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I am currently reading a book on data analysis (Nathan Kutz, Data-Driven Modeling & Scientific Computation) and a bit stuck in the chapter about SVD.

It states that SVDs can be used to handle rank deficient matrices, but I do not understood why that actually is true. The book explains that "silent" columns are added to the Û matrix, these are orthonormal to the existing set in Û. Also, "silent" rows of all zero elements are added to the E matrix. This procedure would make it obvious that SVD can handle rank deficient matrices, the following illustration is provided: SVD

(copied from p. 379 of the book). Would someone be so kind and explain why these two steps are necessary to let SVD handle rank deficient matrices? Thank you!

David

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The definition of SVD wants $U$ to be square (and unitary); if the $U$ you get from the first part of the procedure is not square you need to add some columns to make it square.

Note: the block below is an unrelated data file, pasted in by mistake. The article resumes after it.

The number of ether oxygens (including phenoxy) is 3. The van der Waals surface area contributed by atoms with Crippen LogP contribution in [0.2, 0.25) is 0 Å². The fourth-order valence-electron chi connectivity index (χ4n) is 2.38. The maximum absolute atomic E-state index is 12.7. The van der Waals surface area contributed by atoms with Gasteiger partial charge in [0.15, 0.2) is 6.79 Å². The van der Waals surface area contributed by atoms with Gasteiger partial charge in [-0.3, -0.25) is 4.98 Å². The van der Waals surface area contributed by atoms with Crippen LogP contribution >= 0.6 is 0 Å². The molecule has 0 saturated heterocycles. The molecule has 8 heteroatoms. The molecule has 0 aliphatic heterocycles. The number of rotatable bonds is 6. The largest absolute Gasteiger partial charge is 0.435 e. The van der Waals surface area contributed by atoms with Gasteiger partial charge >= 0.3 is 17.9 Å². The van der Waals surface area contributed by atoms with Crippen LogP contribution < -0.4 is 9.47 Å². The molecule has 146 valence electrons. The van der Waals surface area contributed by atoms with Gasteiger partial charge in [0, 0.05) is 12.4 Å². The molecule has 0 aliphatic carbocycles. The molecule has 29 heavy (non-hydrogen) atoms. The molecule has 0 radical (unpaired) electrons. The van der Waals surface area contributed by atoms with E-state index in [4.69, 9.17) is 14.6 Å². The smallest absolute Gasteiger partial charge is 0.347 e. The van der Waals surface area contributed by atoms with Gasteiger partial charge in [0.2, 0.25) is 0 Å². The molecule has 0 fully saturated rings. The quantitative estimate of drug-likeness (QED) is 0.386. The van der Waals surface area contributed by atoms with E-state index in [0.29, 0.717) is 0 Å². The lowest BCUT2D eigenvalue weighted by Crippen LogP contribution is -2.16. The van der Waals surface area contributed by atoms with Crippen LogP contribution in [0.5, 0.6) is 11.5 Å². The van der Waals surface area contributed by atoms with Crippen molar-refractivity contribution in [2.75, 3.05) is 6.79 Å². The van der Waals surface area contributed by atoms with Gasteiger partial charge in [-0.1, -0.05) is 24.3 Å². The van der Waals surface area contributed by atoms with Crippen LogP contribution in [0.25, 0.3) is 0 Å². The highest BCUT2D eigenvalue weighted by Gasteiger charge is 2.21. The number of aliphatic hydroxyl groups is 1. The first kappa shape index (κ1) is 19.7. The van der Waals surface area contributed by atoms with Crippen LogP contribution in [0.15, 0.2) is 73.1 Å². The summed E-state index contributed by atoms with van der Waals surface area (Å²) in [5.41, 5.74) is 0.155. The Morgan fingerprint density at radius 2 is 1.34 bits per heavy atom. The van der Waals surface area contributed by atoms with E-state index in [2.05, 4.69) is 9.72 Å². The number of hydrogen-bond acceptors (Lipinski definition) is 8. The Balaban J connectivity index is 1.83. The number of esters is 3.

There's nothing inherently wrong with writing $A=U\Sigma V^*$ with a non-square $U$; it is just not what the SVD promises to give as a result.

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  • $\begingroup$ Many thanks for this! So does this mean that SVD could also handle rank deficient matrices with only a non-square U matrix? My question might sound a bit silly, but I am just trying to figure out what enables SVD to handle linearly dependent (rank deficient) matrices, and how that is linked to the U matrix? (I can see why ordinary least square methods fail as it is not possible to compute the inverse of a rank deficient matrix. Thus, I guess SVD is a method used in such situation to compute the pseudo inverse? Sorry if my question is a bit imprecise, just trying to get my head around this). $\endgroup$ – David Mehler Dec 4 '14 at 15:12
  • $\begingroup$ @DavidMehler: I think in order to get an answer that is useful to you, you need to explain more about why one might expect that the procedure wouldn't handle such matrices. (Don't do it as a comment here; edit the question). $\endgroup$ – Henning Makholm Dec 4 '14 at 15:19

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